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Smaller mobile phone companies like Wind Mobile and Public Mobile say they may have to sit out the next federal auction of spectrum. (Sarah Dea for The Globe and Mail/Sarah Dea for The Globe and Mail)
Smaller mobile phone companies like Wind Mobile and Public Mobile say they may have to sit out the next federal auction of spectrum. (Sarah Dea for The Globe and Mail/Sarah Dea for The Globe and Mail)

Small cellphone players threaten to sit out next spectrum auction Add to ...

Wind Mobile and Public Mobile – two of Canada's smallest cellphone companies – are threatening to sit out the next federal auction of radio waves needed to expand their wireless networks if space isn't set aside for new players like themselves.

“We're not suicidal,” Wind Mobile's Anthony Lacavera said Monday.

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“We're not going to go out and try to bid on something we have zero chance of winning.”

Mr. Lacavera said that smaller cellphone companies like his own simply will be outbid by established players like Rogers , Bell and Telus , which won't help competition in the wireless industry.

Wind Mobile needs the new radio frequencies to build a faster, more advanced wireless network that uses long-term evolution (LTE) technology and handles the latest smartphones, he said from Toronto.

Federal Industry Minister Christian Paradis is expected in the coming weeks to announce rules for the auction of the 700-megahertz band, known as the “beach front property” of the airwaves for its reach.

This spectrum has the ability to allow cellphone calls in elevators, deep in underground parking lots in big cities and in basements and attics in suburban areas. It also provides better and more affordable coverage in rural Canada because fewer cellphone towers are needed to provide coverage.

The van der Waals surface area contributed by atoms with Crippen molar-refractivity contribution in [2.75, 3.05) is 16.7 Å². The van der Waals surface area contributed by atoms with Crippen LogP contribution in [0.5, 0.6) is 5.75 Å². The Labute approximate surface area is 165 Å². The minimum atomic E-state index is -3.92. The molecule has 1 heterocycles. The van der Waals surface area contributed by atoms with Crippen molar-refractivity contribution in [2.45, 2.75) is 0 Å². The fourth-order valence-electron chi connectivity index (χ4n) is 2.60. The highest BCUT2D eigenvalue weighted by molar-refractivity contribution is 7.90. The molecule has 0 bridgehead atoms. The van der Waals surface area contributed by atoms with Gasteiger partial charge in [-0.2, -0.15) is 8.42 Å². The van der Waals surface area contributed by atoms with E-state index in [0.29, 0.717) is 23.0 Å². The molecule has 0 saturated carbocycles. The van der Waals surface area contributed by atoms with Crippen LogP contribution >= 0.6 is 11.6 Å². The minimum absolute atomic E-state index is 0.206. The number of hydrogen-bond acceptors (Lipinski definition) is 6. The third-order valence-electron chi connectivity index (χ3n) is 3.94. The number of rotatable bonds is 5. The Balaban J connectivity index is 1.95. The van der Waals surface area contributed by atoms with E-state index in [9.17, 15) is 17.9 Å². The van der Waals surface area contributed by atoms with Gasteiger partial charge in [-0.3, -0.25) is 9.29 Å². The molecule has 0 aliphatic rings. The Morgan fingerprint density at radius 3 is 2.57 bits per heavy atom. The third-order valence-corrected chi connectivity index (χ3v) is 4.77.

Bruce Kirby, vice-president of strategy and business for Public Mobile, says if the newer cellphone companies can't successfully win new radio spectrum against their larger competitors, they won't be able to expand into rural Canada.

“If the rules are structured in a way that you can't reasonably compete and have a fair chance of winning spectrum, it's not worth spending the money to go into it,” Mr. Kirby said.

“What we won't be able to do is build rural areas. You will end up being constrained in terms of the size of the market that you can effectively address.”

The auction isn't expected until late this year or 2013, given the time it will take for the government to organize the auction and for wireless companies to get ready and secure financing.

Rogers has said it's opposed to any radio waves being set aside for the new players to upgrade and expand their wireless networks. Telus has proposed spectrum caps for the next auction.

Industry Canada may also deal with restrictions on foreign ownership of telecom companies at the same time that it sets out rules for the auction.

In 2010, the Conservative government pledged to open up foreign ownership in the telecom industry.

Ottawa has already outlined three options on easing foreign ownership restrictions – removing all restrictions, increasing the limit of foreign investment above the current direct and indirect investment total of 46.7 per cent to 49 per cent, or allow non-Canadians to own 100 per cent of telecom companies that have a 10-per-cent market share or less.



 
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